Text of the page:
Overseas ownership of land
In the 1990s, foreign ownership of New Zealand land became an issue of public discussion. Overseas ownership was controlled by the Overseas Investment Act 1973, under which overseas companies and non-residents who were not New Zealand citizens had to be approved by the Overseas Investment Commission to buy land over a specified area or value (originally $10 million, increased in 1999 to $50 million), or which was sensitive or had heritage value. The commission assessed applications on their economic merit – such as the potential for new investment, technology or export markets – and on the background of the buyer. Land had to have been offered on the open market first. A new act in 2005 raised the threshold to $100 million, expanded the definition of sensitive land to include all non-urban land, and placed the Overseas Investment Office, as it was now named, within Land Information New Zealand.
A doubly special place
The two names of Te Kurī-a-Pāoa or Young Nick's Head tell the story of two voyaging peoples. Pāoa, the captain of the Horouta canoe, named the headland after his dog, while Captain Cook named it after Nicholas Young, the Endeavour’s surgeon's boy, who first sighted New Zealand in 1769. When the land was to be sold to a New York financier in 2002, there was a howl of protest and parts were gifted into public ownership.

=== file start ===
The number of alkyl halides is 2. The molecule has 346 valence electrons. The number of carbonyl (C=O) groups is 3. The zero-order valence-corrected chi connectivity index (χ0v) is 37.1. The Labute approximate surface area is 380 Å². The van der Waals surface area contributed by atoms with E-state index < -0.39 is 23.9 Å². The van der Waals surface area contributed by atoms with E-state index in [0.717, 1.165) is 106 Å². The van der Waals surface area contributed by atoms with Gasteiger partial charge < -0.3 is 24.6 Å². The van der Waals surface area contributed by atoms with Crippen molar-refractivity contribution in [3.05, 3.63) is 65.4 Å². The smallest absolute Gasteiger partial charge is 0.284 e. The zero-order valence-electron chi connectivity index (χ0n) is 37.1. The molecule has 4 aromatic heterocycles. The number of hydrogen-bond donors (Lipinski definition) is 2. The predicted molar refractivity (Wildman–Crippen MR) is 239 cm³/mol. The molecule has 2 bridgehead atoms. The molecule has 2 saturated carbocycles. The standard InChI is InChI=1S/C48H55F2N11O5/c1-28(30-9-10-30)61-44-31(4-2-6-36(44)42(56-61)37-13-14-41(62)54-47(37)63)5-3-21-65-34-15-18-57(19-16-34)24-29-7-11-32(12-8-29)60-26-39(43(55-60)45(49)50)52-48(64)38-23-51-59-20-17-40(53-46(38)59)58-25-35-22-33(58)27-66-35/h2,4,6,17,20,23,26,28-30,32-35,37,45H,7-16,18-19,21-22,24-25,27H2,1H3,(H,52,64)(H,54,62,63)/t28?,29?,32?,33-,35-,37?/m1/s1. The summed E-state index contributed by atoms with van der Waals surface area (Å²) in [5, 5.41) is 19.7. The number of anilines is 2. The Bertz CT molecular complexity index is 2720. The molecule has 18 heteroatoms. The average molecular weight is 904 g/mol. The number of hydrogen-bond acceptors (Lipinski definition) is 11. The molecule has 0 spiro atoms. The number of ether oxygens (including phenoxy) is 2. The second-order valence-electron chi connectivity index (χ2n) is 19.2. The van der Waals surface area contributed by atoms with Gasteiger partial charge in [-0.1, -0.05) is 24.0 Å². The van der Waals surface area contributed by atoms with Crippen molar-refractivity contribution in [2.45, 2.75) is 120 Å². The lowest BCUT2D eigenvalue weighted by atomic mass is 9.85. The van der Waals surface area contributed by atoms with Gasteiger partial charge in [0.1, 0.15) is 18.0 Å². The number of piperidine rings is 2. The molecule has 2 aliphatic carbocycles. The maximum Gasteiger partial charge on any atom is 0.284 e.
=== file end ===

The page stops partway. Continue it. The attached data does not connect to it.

South Island high country
Controversy about foreign ownership was focused on the South Island high country and coastal areas. There were debates over the merit of foreign ownership itself, and the prospect of restricted public access. Growing overseas interest in New Zealand’s hunting and fishing made it very profitable to enclose land for luxury tourist developments.
Outdoor recreation lobby groups became concerned that New Zealanders would be denied access to land in favour of high-paying tourists. The government considered proposals for a public right to cross farmland in certain circumstances, but these were intensely opposed by farming organisations. Farmers maintained that permission for reasonable access was usually willingly given, but landowners must continue to have discretion.
A process to review land tenure in the South Island high country was set up under the Crown Pastoral Land Act 1998. It allowed pastoral runholders to surrender more fragile leasehold land to the Crown for conservation and recreation, in return for financial compensation and the freehold of other areas in their leasehold. It aimed to protect land of ‘significant inherent value’, while land more suited to farming went to the leaseholder as freehold land. By June 2017, 126 pastoral leases had been through the tenure review process, while 131 leaseholders had opted not to take part.
While runholders maintained that it was fair for them to receive compensation because they were surrendering large areas of grazing land, critics argued that the payouts were too high and were concerned that the freeholded land might be utilised in ways that compromised the treasured landscape.